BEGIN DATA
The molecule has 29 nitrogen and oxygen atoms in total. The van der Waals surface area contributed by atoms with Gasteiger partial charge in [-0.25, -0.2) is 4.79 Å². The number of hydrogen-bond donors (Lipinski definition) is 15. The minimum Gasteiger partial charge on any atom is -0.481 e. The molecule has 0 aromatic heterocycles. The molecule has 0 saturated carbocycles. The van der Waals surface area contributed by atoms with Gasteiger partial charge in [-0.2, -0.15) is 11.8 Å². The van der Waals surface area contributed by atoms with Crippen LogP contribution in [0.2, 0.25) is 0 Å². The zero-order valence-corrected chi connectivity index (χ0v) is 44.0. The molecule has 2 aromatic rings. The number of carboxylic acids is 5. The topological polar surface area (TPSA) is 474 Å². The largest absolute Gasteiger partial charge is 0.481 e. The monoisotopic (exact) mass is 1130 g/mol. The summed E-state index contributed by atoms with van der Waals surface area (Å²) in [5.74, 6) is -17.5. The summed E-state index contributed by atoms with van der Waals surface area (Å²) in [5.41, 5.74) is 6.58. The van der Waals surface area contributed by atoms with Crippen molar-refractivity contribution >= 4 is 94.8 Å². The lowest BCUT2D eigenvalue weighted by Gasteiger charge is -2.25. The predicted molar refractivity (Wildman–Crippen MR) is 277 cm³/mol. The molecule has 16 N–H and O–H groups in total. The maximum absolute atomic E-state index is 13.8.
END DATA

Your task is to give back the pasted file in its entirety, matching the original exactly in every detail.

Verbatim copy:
The molecule has 29 nitrogen and oxygen atoms in total. The van der Waals surface area contributed by atoms with Gasteiger partial charge in [-0.25, -0.2) is 4.79 Å². The number of hydrogen-bond donors (Lipinski definition) is 15. The minimum Gasteiger partial charge on any atom is -0.481 e. The molecule has 0 aromatic heterocycles. The molecule has 0 saturated carbocycles. The van der Waals surface area contributed by atoms with Gasteiger partial charge in [-0.2, -0.15) is 11.8 Å². The van der Waals surface area contributed by atoms with Crippen LogP contribution in [0.2, 0.25) is 0 Å². The zero-order valence-corrected chi connectivity index (χ0v) is 44.0. The molecule has 2 aromatic rings. The number of carboxylic acids is 5. The topological polar surface area (TPSA) is 474 Å². The largest absolute Gasteiger partial charge is 0.481 e. The monoisotopic (exact) mass is 1130 g/mol. The summed E-state index contributed by atoms with van der Waals surface area (Å²) in [5.74, 6) is -17.5. The summed E-state index contributed by atoms with van der Waals surface area (Å²) in [5.41, 5.74) is 6.58. The van der Waals surface area contributed by atoms with Crippen molar-refractivity contribution >= 4 is 94.8 Å². The lowest BCUT2D eigenvalue weighted by Gasteiger charge is -2.25. The predicted molar refractivity (Wildman–Crippen MR) is 277 cm³/mol. The molecule has 16 N–H and O–H groups in total. The maximum absolute atomic E-state index is 13.8.